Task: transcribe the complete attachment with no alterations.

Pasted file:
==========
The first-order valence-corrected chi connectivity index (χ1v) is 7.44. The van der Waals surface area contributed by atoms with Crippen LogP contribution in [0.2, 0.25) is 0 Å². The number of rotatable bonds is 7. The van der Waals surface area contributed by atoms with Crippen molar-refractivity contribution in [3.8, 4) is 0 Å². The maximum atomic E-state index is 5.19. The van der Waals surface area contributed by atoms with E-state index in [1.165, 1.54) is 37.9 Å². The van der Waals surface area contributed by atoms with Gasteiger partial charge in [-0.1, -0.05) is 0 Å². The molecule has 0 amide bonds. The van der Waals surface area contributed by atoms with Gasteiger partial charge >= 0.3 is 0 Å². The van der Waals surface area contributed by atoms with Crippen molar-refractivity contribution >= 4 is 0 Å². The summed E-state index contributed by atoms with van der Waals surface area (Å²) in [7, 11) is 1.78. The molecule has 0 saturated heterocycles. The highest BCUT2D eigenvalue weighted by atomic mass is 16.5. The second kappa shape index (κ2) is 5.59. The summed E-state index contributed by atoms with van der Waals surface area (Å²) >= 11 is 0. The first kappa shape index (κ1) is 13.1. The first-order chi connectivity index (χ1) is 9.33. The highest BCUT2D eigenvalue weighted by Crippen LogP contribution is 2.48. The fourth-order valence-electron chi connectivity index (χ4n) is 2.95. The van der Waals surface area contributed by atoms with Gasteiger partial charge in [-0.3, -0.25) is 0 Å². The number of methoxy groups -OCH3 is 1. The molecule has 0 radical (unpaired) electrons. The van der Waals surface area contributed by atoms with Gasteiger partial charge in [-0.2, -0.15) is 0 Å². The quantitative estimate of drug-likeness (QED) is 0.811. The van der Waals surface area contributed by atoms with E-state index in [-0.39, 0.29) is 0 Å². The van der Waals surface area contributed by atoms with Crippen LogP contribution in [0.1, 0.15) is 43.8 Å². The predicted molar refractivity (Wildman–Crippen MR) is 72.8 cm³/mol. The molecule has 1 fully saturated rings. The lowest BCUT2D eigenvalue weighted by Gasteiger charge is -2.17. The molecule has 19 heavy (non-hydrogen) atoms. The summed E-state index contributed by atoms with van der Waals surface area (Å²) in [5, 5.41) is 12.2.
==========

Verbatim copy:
The first-order valence-corrected chi connectivity index (χ1v) is 7.44. The van der Waals surface area contributed by atoms with Crippen LogP contribution in [0.2, 0.25) is 0 Å². The number of rotatable bonds is 7. The van der Waals surface area contributed by atoms with Crippen molar-refractivity contribution in [3.8, 4) is 0 Å². The maximum atomic E-state index is 5.19. The van der Waals surface area contributed by atoms with E-state index in [1.165, 1.54) is 37.9 Å². The van der Waals surface area contributed by atoms with Gasteiger partial charge in [-0.1, -0.05) is 0 Å². The molecule has 0 amide bonds. The van der Waals surface area contributed by atoms with Gasteiger partial charge >= 0.3 is 0 Å². The van der Waals surface area contributed by atoms with Crippen molar-refractivity contribution >= 4 is 0 Å². The summed E-state index contributed by atoms with van der Waals surface area (Å²) in [7, 11) is 1.78. The molecule has 0 saturated heterocycles. The highest BCUT2D eigenvalue weighted by atomic mass is 16.5. The second kappa shape index (κ2) is 5.59. The summed E-state index contributed by atoms with van der Waals surface area (Å²) >= 11 is 0. The first kappa shape index (κ1) is 13.1. The first-order chi connectivity index (χ1) is 9.33. The highest BCUT2D eigenvalue weighted by Crippen LogP contribution is 2.48. The fourth-order valence-electron chi connectivity index (χ4n) is 2.95. The van der Waals surface area contributed by atoms with Gasteiger partial charge in [-0.3, -0.25) is 0 Å². The number of methoxy groups -OCH3 is 1. The molecule has 0 radical (unpaired) electrons. The van der Waals surface area contributed by atoms with Gasteiger partial charge in [-0.2, -0.15) is 0 Å². The quantitative estimate of drug-likeness (QED) is 0.811. The van der Waals surface area contributed by atoms with E-state index in [-0.39, 0.29) is 0 Å². The van der Waals surface area contributed by atoms with Crippen LogP contribution in [0.1, 0.15) is 43.8 Å². The predicted molar refractivity (Wildman–Crippen MR) is 72.8 cm³/mol. The molecule has 1 fully saturated rings. The lowest BCUT2D eigenvalue weighted by Gasteiger charge is -2.17. The molecule has 19 heavy (non-hydrogen) atoms. The summed E-state index contributed by atoms with van der Waals surface area (Å²) in [5, 5.41) is 12.2.